Sports leagues have lost money playing without fans to comply with Central Epidemic Command Center restrictions on large gatherings, with the Super Basketball League (SBL) and its rival P.League+ especially affected during their championship series. Surges in local COVID-19 infections have prompted the center to impose new prevention measures until June 8, which include restricting outdoor gatherings and crowds at sporting events to fewer than 500 people and indoor gatherings to fewer than 100. Following meetings by baseball teams and league officials, the CPBL said that its baseball games would be played in empty ballparks, without fans, while the basketball leagues on Wednesday also said they would hold post-season games without spectators. The restrictions are a blow to league finances, especially for the SBL and P.League+, as their championship finals are under way, leaving them unable to earn revenue from ticket sales. P.League+ commissioner Chen Chien-chou (陳建州) said that the first two games of the finals were at capacity with 7,000 people attending at Taipei Heping Basketball Gymnasium, with total revenue of NT$17.2 million (US$614,023) from NT$14 million in ticket sales and NT$3.2 million from merchandise. Starting with Thursday’s Game 3, the league and teams will lose nearly NT$10 million in revenue per game, Chen said. CPBL officials said that each of the five teams have about 10 home games through June 8, and based on ballpark figures this season, they estimate ticket sale losses of NT$15 million per game. The Formosa Taishin Dreamers are to try to even up the P.League+ final series today, again hosting the game at the Changhua County Stadium, but would have no home crowd to cheer them on. In Game 3, the Fubon Braves took a 2-1 lead in the series, in a hard-fought overtime win against the Dreamers. The SBL championship finals start today, with Taiwan Beer taking on the Yulon Dinos,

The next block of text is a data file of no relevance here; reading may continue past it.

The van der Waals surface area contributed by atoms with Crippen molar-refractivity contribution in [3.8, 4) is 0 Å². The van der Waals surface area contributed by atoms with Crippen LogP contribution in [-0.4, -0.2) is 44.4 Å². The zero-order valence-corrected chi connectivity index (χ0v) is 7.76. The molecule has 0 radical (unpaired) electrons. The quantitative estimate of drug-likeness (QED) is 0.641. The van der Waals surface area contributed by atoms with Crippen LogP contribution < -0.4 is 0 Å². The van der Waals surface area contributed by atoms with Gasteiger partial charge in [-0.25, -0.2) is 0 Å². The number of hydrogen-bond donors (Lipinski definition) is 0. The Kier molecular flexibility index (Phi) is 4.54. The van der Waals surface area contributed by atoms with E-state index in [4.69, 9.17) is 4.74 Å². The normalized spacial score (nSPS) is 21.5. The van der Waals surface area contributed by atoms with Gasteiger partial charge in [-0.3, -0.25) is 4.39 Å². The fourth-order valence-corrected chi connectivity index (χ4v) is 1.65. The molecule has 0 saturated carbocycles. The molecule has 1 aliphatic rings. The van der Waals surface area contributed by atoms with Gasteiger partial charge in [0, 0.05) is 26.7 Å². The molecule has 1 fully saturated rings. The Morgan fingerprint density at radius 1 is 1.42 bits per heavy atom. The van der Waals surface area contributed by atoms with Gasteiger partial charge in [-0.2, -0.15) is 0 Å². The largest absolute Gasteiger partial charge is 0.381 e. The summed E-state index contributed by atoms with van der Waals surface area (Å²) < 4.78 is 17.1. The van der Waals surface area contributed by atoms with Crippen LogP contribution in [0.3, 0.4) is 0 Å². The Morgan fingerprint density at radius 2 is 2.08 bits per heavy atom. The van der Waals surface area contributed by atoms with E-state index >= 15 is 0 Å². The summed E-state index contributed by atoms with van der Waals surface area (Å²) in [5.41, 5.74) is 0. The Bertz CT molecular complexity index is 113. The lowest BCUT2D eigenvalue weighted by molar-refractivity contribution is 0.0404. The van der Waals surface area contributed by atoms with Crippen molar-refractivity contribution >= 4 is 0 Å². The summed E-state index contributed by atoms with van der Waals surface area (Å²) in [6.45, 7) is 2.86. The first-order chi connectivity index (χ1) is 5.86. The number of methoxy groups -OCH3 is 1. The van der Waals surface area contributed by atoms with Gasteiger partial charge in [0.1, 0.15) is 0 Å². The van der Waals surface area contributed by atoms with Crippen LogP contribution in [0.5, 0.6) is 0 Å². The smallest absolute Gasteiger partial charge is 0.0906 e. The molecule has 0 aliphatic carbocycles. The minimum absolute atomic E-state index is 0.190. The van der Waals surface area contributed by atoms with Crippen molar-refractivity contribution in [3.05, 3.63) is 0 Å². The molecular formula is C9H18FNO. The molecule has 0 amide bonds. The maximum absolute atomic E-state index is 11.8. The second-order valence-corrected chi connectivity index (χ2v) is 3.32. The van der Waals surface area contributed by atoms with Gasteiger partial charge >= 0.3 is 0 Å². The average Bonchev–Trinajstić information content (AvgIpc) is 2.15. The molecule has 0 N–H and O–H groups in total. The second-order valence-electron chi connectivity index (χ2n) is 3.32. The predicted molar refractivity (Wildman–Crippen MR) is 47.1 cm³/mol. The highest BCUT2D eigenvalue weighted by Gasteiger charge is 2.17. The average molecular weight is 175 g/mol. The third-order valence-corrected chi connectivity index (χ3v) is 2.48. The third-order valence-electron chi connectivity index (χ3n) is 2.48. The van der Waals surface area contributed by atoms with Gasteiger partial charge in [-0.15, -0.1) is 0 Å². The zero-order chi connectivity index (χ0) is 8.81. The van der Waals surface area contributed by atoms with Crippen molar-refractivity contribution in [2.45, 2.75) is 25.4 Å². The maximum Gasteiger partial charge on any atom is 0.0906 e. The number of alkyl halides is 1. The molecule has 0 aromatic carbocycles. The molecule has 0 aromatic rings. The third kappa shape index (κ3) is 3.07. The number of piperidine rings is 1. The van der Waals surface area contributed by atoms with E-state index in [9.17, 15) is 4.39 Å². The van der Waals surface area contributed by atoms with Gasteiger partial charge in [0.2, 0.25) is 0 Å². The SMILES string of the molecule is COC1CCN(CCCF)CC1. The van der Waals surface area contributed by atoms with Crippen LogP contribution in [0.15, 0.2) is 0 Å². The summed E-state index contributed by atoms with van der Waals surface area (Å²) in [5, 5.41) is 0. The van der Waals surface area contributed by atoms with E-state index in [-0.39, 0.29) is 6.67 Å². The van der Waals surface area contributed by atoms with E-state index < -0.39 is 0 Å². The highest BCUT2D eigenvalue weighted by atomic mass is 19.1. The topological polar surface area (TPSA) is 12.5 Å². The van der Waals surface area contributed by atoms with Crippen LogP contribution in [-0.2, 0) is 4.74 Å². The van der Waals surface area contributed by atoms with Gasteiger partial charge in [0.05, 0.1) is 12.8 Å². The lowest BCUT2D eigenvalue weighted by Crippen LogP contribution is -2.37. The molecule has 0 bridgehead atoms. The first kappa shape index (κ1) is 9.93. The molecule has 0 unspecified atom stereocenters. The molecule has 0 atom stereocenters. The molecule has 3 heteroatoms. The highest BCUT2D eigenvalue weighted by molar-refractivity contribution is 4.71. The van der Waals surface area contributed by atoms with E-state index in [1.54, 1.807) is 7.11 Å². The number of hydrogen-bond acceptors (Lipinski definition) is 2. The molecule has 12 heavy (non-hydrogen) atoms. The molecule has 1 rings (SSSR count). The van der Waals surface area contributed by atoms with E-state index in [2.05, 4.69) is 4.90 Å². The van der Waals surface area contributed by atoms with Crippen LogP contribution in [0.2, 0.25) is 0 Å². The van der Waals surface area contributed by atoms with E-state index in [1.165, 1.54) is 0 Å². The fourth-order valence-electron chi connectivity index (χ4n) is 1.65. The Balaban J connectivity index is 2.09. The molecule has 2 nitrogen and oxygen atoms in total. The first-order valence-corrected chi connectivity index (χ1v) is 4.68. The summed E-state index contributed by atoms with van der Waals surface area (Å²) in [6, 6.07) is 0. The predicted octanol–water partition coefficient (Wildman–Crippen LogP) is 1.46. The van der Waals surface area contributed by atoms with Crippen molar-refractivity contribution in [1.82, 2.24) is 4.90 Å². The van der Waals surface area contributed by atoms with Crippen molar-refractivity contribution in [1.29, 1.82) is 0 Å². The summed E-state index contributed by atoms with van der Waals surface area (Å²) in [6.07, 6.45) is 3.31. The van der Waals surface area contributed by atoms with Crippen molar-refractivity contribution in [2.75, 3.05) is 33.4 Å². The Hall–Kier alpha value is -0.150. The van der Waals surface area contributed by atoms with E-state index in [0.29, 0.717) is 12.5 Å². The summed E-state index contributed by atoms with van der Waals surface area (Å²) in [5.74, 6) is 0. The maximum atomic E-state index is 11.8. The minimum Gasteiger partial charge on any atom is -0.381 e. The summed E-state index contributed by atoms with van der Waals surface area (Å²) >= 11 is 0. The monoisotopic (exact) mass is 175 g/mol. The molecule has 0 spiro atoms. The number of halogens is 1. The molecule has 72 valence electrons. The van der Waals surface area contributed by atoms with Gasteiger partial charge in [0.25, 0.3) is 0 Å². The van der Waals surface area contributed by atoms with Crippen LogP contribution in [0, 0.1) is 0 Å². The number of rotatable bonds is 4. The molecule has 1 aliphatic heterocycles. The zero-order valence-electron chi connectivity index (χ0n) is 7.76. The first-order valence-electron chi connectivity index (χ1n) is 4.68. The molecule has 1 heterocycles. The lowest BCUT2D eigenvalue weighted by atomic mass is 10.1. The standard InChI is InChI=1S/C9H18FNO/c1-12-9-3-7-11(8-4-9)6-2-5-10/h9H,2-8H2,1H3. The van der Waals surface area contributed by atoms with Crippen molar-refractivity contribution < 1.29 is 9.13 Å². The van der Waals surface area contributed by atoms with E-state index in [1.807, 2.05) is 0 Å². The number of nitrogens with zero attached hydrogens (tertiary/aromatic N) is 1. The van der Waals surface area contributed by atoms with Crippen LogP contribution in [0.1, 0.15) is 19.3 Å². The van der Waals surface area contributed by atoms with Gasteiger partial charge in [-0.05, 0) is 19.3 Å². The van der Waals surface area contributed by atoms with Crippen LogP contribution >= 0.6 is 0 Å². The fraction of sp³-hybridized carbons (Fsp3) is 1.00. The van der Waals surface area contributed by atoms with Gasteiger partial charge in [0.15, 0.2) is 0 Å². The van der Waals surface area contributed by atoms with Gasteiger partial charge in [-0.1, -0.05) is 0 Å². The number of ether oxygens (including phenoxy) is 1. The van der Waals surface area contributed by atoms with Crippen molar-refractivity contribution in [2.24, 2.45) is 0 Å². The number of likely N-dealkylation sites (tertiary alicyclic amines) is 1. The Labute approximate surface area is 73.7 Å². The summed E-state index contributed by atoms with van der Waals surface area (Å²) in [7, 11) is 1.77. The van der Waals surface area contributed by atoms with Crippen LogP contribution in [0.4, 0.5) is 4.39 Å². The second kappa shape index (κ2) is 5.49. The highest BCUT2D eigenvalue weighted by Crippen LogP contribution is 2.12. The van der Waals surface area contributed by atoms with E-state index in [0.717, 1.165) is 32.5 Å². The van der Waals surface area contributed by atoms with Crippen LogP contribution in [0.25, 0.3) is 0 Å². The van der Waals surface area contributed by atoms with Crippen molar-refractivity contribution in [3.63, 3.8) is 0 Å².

As COVID-19 cases mount, rapid COVID-19 screening tests are needed to eliminate diagnosis delays and keep people who might have the disease from infecting others while waiting for test results, Taiwanese medical experts said yesterday. Hwang Kao-pin (黃高彬), deputy director of China Medical University Hospital’s infection control center, said that rapid testing kits can deliver results in about 15 minutes with more than 90 percent accuracy. The kits can accelerate the diagnosis of anybody potentially infected by COVID-19 and help isolate threats as quickly as possible, Hwang said. His remarks came after Taipei Mayor Ko Wen-je (柯文哲) and Minister of Health and Welfare Chen Shih-chung (陳時中) announced that the city would set up four rapid COVID-19 test stations in the city’s Wanhua District (萬華) due to the emergence of cluster infections there. As Wanhua is a densely populated area, the rapid test kits’ ability to quickly contain a threat is particularly important, Hwang said. Shih Shin-ru (施信如), director of Chang Gung University’s Research Center for Emerging Viral Infections, added that Taiwan has reached a point where the rapid tests must be widely adopted as part of its epidemic prevention efforts. “This basically means that the epidemic situation [in Taiwan] has heightened,” she said. Unlike polymerase chain reaction (PCR) tests, which look for traces of SARS-CoV-2’s genetic material in a patient’s mucus, the rapid testers detect proteins expressed by the virus, she said. Although the rapid test is not as accurate as a PCR test, if an individual tests positive for COVID-19, it means that the person can generally be considered to have the disease, she added. When a person tests positive with a rapid test, it means that a high viral load has been detected and that quarantine measures must be carried out immediately, after which a PCR test can be conducted just to be certain, Shih said. Liu Hui-chi